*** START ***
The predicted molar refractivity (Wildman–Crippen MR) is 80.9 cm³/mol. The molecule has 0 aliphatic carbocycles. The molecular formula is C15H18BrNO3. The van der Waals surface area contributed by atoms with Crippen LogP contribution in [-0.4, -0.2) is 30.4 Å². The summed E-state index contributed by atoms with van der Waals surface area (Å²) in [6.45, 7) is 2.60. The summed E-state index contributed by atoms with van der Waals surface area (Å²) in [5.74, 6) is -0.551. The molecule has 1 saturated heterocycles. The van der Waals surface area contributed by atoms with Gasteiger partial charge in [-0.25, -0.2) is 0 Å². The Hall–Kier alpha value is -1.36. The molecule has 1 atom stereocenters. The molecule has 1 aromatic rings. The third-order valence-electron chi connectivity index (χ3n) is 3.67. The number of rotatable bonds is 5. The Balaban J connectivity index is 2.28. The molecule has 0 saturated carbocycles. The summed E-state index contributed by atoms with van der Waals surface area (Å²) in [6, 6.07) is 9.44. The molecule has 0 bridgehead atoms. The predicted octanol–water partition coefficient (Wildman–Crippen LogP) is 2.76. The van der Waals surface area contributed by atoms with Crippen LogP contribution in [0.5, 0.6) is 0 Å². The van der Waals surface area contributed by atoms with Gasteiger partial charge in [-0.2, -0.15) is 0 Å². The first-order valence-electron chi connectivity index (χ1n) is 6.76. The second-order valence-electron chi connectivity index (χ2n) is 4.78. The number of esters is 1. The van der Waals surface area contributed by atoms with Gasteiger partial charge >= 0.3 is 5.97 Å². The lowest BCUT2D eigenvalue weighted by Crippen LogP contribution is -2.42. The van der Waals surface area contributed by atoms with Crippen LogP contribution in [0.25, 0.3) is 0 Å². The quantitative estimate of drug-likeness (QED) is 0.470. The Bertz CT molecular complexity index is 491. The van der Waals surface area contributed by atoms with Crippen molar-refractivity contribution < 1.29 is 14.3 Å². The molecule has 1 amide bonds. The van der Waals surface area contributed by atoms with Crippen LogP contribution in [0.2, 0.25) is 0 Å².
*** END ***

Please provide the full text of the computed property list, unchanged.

The predicted molar refractivity (Wildman–Crippen MR) is 80.9 cm³/mol. The molecule has 0 aliphatic carbocycles. The molecular formula is C15H18BrNO3. The van der Waals surface area contributed by atoms with Crippen LogP contribution in [-0.4, -0.2) is 30.4 Å². The summed E-state index contributed by atoms with van der Waals surface area (Å²) in [6.45, 7) is 2.60. The summed E-state index contributed by atoms with van der Waals surface area (Å²) in [5.74, 6) is -0.551. The molecule has 1 saturated heterocycles. The van der Waals surface area contributed by atoms with Gasteiger partial charge in [-0.25, -0.2) is 0 Å². The Hall–Kier alpha value is -1.36. The molecule has 1 atom stereocenters. The molecule has 1 aromatic rings. The third-order valence-electron chi connectivity index (χ3n) is 3.67. The number of rotatable bonds is 5. The Balaban J connectivity index is 2.28. The molecule has 0 saturated carbocycles. The summed E-state index contributed by atoms with van der Waals surface area (Å²) in [6, 6.07) is 9.44. The molecule has 0 bridgehead atoms. The predicted octanol–water partition coefficient (Wildman–Crippen LogP) is 2.76. The van der Waals surface area contributed by atoms with Crippen LogP contribution in [0.5, 0.6) is 0 Å². The van der Waals surface area contributed by atoms with Gasteiger partial charge in [-0.2, -0.15) is 0 Å². The first-order valence-electron chi connectivity index (χ1n) is 6.76. The second-order valence-electron chi connectivity index (χ2n) is 4.78. The number of esters is 1. The van der Waals surface area contributed by atoms with Gasteiger partial charge >= 0.3 is 5.97 Å². The lowest BCUT2D eigenvalue weighted by Crippen LogP contribution is -2.42. The van der Waals surface area contributed by atoms with Crippen LogP contribution in [0.25, 0.3) is 0 Å². The quantitative estimate of drug-likeness (QED) is 0.470. The Bertz CT molecular complexity index is 491. The van der Waals surface area contributed by atoms with Crippen molar-refractivity contribution < 1.29 is 14.3 Å². The molecule has 1 amide bonds. The van der Waals surface area contributed by atoms with Crippen LogP contribution in [0.2, 0.25) is 0 Å².